The author of Grand Valley's Community Reading Project book said she was first grabbed by the story of Henrietta Lacks when she was in a high school biology class.
Rebecca Skloot, author of The Immortal Life of Henrietta Lacks, read from her book and took questions from an audience that nearly filled Fountain Street Church March 28.
Skloot said a biology teacher first discussed Lacks' immortal cells and told the class if they wanted to find out more, they could look it up. Skloot did that, just more than two decades later.
"I also had a second teacher in college that said, 'You know you can write. There is such a thing as a science writer,'" she said. "So I followed my curiosity and passion. And now I often write that when I sign books for students."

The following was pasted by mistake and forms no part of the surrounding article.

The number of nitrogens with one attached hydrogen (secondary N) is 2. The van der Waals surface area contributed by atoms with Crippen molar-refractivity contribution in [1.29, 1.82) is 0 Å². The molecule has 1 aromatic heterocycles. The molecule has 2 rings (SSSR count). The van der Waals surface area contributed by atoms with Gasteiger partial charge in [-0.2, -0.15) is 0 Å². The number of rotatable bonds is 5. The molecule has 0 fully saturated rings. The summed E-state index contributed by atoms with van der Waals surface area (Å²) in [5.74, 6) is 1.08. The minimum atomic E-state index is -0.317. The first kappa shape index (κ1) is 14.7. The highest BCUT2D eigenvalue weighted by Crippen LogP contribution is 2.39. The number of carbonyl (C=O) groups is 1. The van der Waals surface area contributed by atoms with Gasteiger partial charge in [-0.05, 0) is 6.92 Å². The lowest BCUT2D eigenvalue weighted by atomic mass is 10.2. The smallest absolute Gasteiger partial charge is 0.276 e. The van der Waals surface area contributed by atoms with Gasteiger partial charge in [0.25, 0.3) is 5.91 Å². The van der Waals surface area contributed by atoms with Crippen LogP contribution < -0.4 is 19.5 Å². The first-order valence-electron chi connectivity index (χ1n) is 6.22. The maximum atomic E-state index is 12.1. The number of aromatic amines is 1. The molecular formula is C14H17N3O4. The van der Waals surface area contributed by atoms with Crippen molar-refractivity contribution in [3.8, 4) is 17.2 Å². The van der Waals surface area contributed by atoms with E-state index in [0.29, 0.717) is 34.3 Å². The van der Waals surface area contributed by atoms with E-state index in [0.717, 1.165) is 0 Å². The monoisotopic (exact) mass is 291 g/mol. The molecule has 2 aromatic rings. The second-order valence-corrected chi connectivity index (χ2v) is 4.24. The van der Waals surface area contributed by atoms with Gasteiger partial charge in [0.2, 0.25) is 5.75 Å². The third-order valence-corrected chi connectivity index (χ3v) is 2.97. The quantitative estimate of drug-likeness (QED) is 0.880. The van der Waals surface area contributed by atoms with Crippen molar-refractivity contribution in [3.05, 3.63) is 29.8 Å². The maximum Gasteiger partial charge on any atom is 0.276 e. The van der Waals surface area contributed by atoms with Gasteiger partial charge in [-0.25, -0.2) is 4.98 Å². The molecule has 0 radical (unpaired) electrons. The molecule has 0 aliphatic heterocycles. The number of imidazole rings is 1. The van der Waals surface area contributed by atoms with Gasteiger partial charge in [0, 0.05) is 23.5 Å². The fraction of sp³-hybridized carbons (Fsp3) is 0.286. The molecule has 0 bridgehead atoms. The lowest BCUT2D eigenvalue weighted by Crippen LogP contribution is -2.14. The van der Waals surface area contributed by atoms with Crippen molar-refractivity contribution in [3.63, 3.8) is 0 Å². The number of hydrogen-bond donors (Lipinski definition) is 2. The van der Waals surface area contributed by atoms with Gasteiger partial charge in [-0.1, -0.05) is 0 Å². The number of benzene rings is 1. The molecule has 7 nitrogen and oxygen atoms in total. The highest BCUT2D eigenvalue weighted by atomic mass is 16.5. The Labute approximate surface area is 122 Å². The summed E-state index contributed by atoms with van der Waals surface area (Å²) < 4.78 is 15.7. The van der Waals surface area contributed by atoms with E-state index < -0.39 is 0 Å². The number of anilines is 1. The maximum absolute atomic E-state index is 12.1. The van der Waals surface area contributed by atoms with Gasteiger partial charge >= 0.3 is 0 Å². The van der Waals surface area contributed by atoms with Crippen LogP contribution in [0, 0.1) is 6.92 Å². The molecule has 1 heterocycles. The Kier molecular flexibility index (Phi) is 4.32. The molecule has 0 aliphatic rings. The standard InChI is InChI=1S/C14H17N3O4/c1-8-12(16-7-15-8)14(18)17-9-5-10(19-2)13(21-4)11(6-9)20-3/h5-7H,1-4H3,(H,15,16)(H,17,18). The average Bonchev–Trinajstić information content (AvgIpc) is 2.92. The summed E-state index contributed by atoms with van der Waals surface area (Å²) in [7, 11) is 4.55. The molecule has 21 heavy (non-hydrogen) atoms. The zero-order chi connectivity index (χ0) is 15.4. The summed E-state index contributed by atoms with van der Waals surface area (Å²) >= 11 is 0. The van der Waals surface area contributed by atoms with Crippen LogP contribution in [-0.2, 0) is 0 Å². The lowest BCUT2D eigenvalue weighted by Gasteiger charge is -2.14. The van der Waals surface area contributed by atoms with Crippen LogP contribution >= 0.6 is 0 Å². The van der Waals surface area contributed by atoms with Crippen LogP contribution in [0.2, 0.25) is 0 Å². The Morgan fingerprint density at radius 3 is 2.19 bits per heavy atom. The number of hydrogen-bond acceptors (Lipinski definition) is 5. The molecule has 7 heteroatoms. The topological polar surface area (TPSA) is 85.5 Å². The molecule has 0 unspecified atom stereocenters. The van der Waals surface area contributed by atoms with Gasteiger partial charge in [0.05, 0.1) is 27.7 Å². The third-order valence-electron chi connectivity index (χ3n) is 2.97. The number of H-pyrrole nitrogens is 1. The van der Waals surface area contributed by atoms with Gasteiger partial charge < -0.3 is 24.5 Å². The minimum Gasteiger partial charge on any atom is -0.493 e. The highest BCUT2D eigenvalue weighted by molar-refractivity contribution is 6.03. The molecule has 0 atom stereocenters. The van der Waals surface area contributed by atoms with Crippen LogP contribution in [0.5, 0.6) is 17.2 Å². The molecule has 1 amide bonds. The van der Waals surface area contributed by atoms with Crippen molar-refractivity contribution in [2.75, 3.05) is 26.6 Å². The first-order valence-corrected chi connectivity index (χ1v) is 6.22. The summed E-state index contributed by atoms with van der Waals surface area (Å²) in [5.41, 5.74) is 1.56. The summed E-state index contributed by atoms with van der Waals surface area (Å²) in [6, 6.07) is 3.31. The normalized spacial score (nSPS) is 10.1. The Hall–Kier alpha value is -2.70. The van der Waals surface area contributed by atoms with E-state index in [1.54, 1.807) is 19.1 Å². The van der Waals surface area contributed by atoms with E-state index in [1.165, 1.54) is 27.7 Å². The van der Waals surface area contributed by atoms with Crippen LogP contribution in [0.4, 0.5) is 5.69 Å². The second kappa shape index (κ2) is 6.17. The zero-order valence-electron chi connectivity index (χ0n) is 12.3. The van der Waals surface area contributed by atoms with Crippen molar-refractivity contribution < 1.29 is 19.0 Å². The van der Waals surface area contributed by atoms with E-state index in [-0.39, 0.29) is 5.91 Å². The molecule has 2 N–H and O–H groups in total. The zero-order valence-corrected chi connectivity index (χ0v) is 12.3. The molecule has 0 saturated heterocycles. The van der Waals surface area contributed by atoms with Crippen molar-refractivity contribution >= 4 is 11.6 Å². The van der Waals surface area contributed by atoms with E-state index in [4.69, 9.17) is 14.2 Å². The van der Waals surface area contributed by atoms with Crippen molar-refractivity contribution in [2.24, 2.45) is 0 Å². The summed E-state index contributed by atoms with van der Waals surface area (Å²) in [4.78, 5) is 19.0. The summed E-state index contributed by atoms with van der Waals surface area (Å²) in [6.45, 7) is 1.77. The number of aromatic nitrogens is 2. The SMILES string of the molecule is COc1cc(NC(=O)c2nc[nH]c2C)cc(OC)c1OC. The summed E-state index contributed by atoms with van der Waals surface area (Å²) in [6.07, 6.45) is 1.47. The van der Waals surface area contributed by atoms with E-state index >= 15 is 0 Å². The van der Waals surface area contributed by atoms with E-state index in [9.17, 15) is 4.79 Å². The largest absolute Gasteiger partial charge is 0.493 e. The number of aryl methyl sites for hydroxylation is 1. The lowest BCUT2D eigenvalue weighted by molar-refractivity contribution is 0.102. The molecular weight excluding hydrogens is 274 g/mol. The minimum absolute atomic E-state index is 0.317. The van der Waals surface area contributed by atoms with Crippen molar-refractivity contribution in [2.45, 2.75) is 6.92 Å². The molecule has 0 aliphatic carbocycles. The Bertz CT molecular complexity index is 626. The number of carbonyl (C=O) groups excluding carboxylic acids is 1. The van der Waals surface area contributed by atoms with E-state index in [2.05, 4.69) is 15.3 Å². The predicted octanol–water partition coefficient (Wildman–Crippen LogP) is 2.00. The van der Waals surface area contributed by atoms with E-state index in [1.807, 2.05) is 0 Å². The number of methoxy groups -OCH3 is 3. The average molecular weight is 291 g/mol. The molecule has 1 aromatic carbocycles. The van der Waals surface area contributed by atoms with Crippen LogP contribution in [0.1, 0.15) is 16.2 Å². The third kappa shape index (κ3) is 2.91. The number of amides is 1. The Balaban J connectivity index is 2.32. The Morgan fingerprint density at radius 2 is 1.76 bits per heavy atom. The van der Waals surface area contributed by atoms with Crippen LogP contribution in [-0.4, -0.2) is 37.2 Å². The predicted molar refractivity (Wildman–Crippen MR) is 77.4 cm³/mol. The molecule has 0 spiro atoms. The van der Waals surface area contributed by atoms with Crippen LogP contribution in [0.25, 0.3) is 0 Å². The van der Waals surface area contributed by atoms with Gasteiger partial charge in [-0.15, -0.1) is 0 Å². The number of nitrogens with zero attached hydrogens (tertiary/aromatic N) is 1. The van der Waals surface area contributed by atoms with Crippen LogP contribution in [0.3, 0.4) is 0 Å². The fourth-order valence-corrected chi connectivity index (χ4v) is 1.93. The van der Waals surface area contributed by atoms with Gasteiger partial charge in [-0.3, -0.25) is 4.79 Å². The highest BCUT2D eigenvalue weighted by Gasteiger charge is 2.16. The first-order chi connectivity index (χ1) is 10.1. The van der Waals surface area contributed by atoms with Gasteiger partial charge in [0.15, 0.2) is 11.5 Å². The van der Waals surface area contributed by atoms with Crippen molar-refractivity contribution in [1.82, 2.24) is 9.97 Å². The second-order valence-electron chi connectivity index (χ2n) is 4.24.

It took Skloot more than 10 years to write the story of Lacks and her cells. She said winning trust of the Lacks family was difficult and took nearly two years.
Skloot is also the founder and president of the Henrietta Lacks Foundation and a portion of book sales go to support the foundation that has given tuition grants to Lacks' descendents.
She said the Lacks family still struggles financially but "they are proud of these cells and feel that Henrietta is an angel for doing so much for medical research."
Lacks was a poor Southern tobacco farmer who underwent a medical procedure in the early 1950s and unknowingly had her cells taken. Her cells, known as HeLa, continue to grow in culture today; they are an important medical tool that led to advances in cloning, in vitro fertilization and gene mapping. Lacks' cells have been sold for millions, yet her family did not know of the research or the money involved until 20 years after Lacks' death.
Grand Valley's Community Reading Project, now in its sixth year, is sponsored by the Brooks College of Interdisciplinary Studies, University Libraries and University Bookstores.